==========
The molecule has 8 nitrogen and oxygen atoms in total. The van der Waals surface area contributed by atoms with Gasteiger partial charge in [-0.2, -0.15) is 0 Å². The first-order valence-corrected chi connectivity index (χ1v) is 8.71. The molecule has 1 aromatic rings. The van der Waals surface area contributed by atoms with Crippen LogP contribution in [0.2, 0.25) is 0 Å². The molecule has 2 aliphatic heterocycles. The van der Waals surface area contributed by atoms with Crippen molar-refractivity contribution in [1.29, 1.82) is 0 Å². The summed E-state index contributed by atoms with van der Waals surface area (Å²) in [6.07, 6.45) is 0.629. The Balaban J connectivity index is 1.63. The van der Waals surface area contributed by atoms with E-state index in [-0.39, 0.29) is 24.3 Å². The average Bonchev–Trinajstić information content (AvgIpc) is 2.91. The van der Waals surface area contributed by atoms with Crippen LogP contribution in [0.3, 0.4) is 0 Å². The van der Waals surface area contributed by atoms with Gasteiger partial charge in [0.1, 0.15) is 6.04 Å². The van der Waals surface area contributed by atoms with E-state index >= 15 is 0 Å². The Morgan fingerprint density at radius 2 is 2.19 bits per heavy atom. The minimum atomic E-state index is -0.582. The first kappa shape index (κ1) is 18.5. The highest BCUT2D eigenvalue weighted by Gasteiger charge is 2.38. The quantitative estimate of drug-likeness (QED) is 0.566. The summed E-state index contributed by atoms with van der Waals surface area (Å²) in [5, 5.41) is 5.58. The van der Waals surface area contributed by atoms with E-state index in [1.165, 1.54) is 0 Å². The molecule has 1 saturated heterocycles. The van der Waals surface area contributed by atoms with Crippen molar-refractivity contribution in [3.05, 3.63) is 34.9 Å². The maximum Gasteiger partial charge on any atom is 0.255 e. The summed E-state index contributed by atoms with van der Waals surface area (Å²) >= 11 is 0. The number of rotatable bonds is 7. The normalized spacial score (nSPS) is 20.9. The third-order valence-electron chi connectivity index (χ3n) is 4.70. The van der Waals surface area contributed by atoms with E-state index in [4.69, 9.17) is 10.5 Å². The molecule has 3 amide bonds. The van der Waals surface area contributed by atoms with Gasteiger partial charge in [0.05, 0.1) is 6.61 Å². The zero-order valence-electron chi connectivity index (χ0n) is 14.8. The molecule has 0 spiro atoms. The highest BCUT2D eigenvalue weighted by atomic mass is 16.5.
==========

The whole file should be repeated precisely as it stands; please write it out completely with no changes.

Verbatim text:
The molecule has 8 nitrogen and oxygen atoms in total. The van der Waals surface area contributed by atoms with Gasteiger partial charge in [-0.2, -0.15) is 0 Å². The first-order valence-corrected chi connectivity index (χ1v) is 8.71. The molecule has 1 aromatic rings. The van der Waals surface area contributed by atoms with Crippen LogP contribution in [0.2, 0.25) is 0 Å². The molecule has 2 aliphatic heterocycles. The van der Waals surface area contributed by atoms with Crippen molar-refractivity contribution in [1.29, 1.82) is 0 Å². The summed E-state index contributed by atoms with van der Waals surface area (Å²) in [6.07, 6.45) is 0.629. The Balaban J connectivity index is 1.63. The van der Waals surface area contributed by atoms with E-state index in [-0.39, 0.29) is 24.3 Å². The average Bonchev–Trinajstić information content (AvgIpc) is 2.91. The van der Waals surface area contributed by atoms with Crippen LogP contribution in [0.3, 0.4) is 0 Å². The van der Waals surface area contributed by atoms with Gasteiger partial charge in [0.1, 0.15) is 6.04 Å². The van der Waals surface area contributed by atoms with E-state index >= 15 is 0 Å². The Morgan fingerprint density at radius 2 is 2.19 bits per heavy atom. The minimum atomic E-state index is -0.582. The first kappa shape index (κ1) is 18.5. The highest BCUT2D eigenvalue weighted by Gasteiger charge is 2.38. The quantitative estimate of drug-likeness (QED) is 0.566. The summed E-state index contributed by atoms with van der Waals surface area (Å²) in [5, 5.41) is 5.58. The van der Waals surface area contributed by atoms with E-state index in [1.165, 1.54) is 0 Å². The molecule has 1 saturated heterocycles. The van der Waals surface area contributed by atoms with Crippen molar-refractivity contribution in [3.05, 3.63) is 34.9 Å². The maximum Gasteiger partial charge on any atom is 0.255 e. The summed E-state index contributed by atoms with van der Waals surface area (Å²) >= 11 is 0. The number of rotatable bonds is 7. The normalized spacial score (nSPS) is 20.9. The third-order valence-electron chi connectivity index (χ3n) is 4.70. The van der Waals surface area contributed by atoms with E-state index in [4.69, 9.17) is 10.5 Å². The molecule has 3 amide bonds. The van der Waals surface area contributed by atoms with Gasteiger partial charge in [0.05, 0.1) is 6.61 Å². The zero-order valence-electron chi connectivity index (χ0n) is 14.8. The molecule has 0 spiro atoms. The highest BCUT2D eigenvalue weighted by atomic mass is 16.5.